Hi there guys and girls,
I have been researching and reading for basically the last couple months and I am nearing the time when I am ready to bring my project into reality, I just have a few things that I need to double check with those that are far more intelligent than I.
My original plan was to have an electrician install a second switch for every single manual light switch in my house, all to a central place say my garage, where i could create an arduino hub for interfacing with 2 x 16 channel relays. I was then told that my idea would be very costly with the running of power lines around my roof by a professional, I began formulating another plan.
I have a whole bunch of leftover cat 6 cable, the plan now is to run cat 6 into every wall cavity that has a light switch. I have purchased a couple of breakout boards and rj45 socket adapters. The plan is to create little 1, 2,3 and 4 channel relays to install within a junction box, within the same wall cavity as the manual switch, I would then send the current to run and the message to trigger the relays through the cat 6 cable from a main controlling arduino mega controlled again by a raspberry pi (but thats another thing in itself).
Obviously, there is the usual warning of dealing with dc and how it should be handled by someone qualified to do so, I just want to check to see if how I picture it in my mind is right as well as a few questions if anyone has the time to help, I would be much appreciated.
Now I have done testing, using rj45 keystone jacks with jumper wires forced into the metal and I was successful in turning a relay on and off through a rj45 keystone port up into my room to my central ethernet hub where another keystone with jumpers was there to receive a message which toggled a lamp on and off. Now...
- The way i picture it in my head is:
You have a normal switch. One state the light is on (when the connection to hot is made), the other the light is off when it is severed. To set this up, you would unwire the wire leading from the switch to the light, you would then get a 3 wire, connect the middle of one end to the hot leading to the light, the other two outer wires to the two manual switch states, then connect the other end of the three wire to the relay (preferably in a formation that that allows the manual switch to be in an off position, with the relay powered down and the light switch is off. (I know I have just confused everyone with that attempt at an explanation, but I hope it made snense)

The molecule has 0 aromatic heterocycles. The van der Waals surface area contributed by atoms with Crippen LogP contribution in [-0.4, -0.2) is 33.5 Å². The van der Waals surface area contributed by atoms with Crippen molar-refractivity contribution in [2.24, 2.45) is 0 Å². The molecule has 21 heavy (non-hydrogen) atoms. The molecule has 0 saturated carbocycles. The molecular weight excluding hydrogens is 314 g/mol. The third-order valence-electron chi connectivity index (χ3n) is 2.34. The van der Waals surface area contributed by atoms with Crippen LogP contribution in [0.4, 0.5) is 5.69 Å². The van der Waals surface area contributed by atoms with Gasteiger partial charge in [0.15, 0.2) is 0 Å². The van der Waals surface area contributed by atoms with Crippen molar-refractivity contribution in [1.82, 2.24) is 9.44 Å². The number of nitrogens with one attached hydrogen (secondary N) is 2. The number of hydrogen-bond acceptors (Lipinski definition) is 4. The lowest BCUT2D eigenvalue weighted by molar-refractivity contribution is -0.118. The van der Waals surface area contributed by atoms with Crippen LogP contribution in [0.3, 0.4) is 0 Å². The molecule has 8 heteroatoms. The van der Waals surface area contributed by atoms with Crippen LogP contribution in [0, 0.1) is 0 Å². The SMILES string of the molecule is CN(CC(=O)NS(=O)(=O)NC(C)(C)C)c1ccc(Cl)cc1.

Is there an issue with this kind of setup, IE using cat 6 to send perform this kind of task, how about when I have a relay setup for every light switch in the house, could it be too strenuous on the cat 6 cable. the longest cable will be around 15 metres I would estimate.
I feel as if this is the type of scenario where I would definitely need to externally power the relays, even whilst doing this, will the arduino struggle to be able to provide pin high to all of the relays in the system at once, is there anything I can do to help it along and or protect the machine in case of a fail.
Having 1,2,3 and 4 channel relays, I havent doubled checked this, but I am pretty sure that they are all 5v relays. Now this is the important one. From talking to people and researching it...is it true that I can potentionally power multiple or even all of the relays from the one 5v power supply, if it has the amps to handle the load? Would a 5v 2A charger be enough to run around 20 relays at the same time. I was also thinking of attaching a current sensor module to each switch, so that I can calculate light usage and check to see whether a light is turned on. Will this have a large affect on my power supply drain.
Lastly, probably a stupid question 5. Say I have a power supply plugged in running at 5v or 12v or whatever it is, if a relay or a door strike or something connected, but it is not currently being used in the circuit is it:
a. using the same amount of electricity as normal
b. using way less, not noticeable amount of electricity and therefore can be left on at all times
3. Either way, its 5v or 12v and its not very much electricity and I shouldnt notice it compared to my oven?
Sorry for the novel and thank you in advance for any help or guidance.
Michael - Keen to learn
Arduino Mega -> cat 6 -> rj45 socket adapter ->breakout Board ->custom perfboard (within junction box screwed to faceplace within wall) --> relay -->Return to arduino through ground
Ps. When I externally power a module do I need common ground or what? People seem to be pretty vague about that...or atleast confusing and everyone says something different.